Game Investor Consulting's Nick Gibson asks if industry analysis can ever provide useful results

Analysing the analysts

As the retail market continues to slide and new gaming categories burst onto the scene, it’s getting increasingly difficult to find out how big or fast growing the overall market or its components are.

At the same time, finding this out is becoming more important for companies wrestling with which horse to back or how to convince VCs and other external investors to fund their growth in these newer markets.

This month, I want to turn our spotlight on research providers and explain what to look for, what to avoid, and why market estimates can vary so widely between analysts.


The best example of massive differences in market projections can be found in mobile gaming. Whilst 2010 estimates for mobile gaming varied between researchers by 100 per cent (from around $3bn worldwide to over $6bn), 2013 forecasts were even more divergent, ranging from $4bn to as high as $12bn. There are several reasons why analysts can come up with such different interpretations of the same market.

The first – and most cynical – reason is that some can err on the side of bullishness over caution when it comes to market sizing because, put bluntly, this sells more reports. We frequently hear senior execs say they have selected a particular report over another simply because it has the most attractive market size figures for them to use in their investor documents.

In practice, market size overestimates benefit nobody except the research company; no investor will invest in a company based on market growth forecasts alone and the better ones will quickly learn what the more realistic figures are during their due diligence process.

The other reason is that it is extremely difficult to estimate the sizes of these new games markets or agree upon common metrics – such as a unit sale – for very different markets. Unlike retail, where publishers agree to share comparable sales data, most new markets have no such solid data sources, despite the fact that, as digitally distributed media, such tracking should be relatively straight forward.

The problem is that online publishers, developers and their distribution and payment partners are reluctant to share actual sales data and both their greater control of the network games supply chain and the lack of peer pressure have given them the power to say no. Whilst some markets in which traditional publishers operate, such as premium downloads, may eventually get sales charts and data, this is only a small fraction of the total online market. With around a dozen distinct network games markets (mobile, MMOGs, social and so on), there is zero prospect of the industry being able to produce a single reliable digital and retail chart. Faced with that dead end, what about separate studies of these market categories?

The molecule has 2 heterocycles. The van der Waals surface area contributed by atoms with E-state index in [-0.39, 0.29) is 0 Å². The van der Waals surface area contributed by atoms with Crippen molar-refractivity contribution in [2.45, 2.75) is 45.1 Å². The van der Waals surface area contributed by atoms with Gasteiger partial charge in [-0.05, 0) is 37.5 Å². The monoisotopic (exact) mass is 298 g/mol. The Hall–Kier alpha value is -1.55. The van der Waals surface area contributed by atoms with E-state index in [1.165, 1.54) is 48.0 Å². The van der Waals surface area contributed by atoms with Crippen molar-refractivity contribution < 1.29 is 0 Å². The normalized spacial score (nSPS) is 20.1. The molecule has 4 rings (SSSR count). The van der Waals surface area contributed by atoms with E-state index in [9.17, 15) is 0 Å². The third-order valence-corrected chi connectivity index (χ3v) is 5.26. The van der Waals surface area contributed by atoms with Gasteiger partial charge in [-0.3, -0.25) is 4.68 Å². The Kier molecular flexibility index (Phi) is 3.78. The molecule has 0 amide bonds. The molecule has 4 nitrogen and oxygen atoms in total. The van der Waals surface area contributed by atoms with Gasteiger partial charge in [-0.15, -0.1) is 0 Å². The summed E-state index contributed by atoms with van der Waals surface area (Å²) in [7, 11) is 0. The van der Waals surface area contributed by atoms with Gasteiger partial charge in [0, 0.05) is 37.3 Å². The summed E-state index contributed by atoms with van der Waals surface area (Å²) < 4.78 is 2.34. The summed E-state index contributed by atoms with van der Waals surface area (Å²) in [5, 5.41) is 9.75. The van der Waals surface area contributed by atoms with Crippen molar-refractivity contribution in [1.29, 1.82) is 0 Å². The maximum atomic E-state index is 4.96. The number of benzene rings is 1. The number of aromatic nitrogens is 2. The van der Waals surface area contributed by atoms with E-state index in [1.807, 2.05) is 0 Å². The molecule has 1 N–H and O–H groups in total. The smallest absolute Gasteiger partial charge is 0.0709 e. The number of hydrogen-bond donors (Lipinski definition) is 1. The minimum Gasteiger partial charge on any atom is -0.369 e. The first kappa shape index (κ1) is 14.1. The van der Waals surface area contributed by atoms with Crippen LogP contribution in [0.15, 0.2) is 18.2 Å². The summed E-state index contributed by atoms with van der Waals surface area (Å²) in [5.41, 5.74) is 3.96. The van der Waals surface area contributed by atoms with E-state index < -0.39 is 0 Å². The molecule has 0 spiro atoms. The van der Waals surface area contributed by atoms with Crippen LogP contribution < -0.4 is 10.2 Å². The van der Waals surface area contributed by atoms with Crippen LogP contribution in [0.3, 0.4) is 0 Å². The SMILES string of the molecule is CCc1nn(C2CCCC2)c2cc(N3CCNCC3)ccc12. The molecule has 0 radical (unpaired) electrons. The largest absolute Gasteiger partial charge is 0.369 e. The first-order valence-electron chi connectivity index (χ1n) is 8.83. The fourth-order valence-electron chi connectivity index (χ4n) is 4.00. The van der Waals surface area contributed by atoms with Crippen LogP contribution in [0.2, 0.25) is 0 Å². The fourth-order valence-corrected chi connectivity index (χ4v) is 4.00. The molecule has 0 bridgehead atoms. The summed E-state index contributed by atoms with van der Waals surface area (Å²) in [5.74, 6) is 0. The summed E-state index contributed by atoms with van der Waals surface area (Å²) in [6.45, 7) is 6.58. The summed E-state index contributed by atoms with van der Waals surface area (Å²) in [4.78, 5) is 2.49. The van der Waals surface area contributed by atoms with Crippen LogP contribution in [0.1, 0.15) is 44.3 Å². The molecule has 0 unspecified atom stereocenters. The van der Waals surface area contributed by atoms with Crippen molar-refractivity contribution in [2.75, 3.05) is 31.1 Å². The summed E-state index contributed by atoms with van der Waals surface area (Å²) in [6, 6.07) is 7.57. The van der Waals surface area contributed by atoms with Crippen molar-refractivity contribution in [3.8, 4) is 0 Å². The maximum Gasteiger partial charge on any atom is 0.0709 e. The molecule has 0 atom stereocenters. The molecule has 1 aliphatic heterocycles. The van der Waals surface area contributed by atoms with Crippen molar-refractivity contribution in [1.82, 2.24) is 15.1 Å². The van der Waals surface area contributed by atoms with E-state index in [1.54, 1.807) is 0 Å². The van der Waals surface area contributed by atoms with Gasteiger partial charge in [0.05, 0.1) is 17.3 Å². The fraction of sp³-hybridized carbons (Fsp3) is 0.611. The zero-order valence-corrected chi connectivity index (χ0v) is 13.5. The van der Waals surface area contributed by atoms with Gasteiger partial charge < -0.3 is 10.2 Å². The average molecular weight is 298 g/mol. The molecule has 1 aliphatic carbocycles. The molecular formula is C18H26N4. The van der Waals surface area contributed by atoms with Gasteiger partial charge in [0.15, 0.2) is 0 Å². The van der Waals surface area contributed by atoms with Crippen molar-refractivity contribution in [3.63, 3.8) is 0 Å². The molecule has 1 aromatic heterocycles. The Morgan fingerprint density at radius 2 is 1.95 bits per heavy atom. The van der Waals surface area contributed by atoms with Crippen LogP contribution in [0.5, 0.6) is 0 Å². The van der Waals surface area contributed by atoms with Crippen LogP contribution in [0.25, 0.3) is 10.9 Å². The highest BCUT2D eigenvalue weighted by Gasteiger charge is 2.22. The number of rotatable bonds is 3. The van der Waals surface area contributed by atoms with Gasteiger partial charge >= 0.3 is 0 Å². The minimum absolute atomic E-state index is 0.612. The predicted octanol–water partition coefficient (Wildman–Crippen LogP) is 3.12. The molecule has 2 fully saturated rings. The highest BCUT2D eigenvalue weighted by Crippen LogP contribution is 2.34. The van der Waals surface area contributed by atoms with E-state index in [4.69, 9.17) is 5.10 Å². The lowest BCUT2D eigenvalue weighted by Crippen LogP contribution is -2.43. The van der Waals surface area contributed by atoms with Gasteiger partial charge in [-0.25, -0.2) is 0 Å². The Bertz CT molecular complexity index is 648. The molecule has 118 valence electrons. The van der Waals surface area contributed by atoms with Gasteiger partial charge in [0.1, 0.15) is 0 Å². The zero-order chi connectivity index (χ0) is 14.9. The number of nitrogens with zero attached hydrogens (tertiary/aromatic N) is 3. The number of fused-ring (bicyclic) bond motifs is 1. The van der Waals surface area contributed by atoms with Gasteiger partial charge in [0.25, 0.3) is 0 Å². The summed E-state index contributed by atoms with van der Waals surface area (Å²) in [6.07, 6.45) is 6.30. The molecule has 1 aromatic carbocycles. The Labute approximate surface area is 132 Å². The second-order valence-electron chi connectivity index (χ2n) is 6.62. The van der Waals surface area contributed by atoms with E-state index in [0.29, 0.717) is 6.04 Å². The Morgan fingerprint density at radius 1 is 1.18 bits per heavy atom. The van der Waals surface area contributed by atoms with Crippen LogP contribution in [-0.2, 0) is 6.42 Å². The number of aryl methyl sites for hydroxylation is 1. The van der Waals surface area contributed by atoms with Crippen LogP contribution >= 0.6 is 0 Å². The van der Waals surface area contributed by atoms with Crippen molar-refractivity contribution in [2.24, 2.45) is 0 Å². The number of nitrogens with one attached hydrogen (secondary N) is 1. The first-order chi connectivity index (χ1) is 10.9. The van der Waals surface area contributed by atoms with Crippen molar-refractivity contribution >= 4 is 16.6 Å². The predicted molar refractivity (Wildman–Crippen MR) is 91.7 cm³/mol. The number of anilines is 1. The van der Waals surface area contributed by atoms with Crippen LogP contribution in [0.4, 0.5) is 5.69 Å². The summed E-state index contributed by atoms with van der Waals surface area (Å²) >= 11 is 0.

There are several methods analysts use for sizing markets, none of which are perfect, but all of which rely heavily on researchers using deep knowledge of the market category they are analysing.

One way is ground-up, estimating individual companies’ – or games’ – sales based on public or confidential acquired data. Another is top-down, using a solid piece of data – for example the number of PS3 owners – and work back from that to a market value (e.g. PSN sales), using other data sources for guidance.

In both cases, the margin for error is entirely based on the quality of the guiding data and the experience of the researchers. We believe that a mix of both yields the most reliable market figures but it does not stop analysts with only a superficial understanding of gaming producing hopelessly inaccurate market perspectives.

The most suspect and, sadly, common way to size markets is using questionnaire-based consumer surveys. In isolation, this process is almost guaranteed to produce incorrect results because it relies on finding a representative cross-section of consumers (it’s very easy for this to skew or self-select in a particular direction) who answer questions about their exact spending accurately – which few do. Then the results must be grossed up in the correct ratio to reflect the market as a whole.

Unfortunately the lack of concrete data has driven some companies to use this type of consumer research to size network games markets without any bottom-up research to act as common sense guidance. When questioned, one such MMOG study’s authors tried to justify hugely overestimated figures by pointing to several companies without realising that these companies’ actual figures were public knowledge and represented a fraction of their estimates.

Needless to say, there are good analysts out there but you will need to exercise scrutiny and scepticism to identify them. You should ask: what is their motivation? Do they have sufficient experience of the games markets they are talking about? Is their research methodology sound and can it be justified? Do their market size figures stack up next to public company data? Does it pass a common sense test? In other words, make sure you do your research before buying into (or from) them.

[GIC provides strategy and research consulting services for games, media and finance companies, plus commercial check-ups and online game optimisation for studios]

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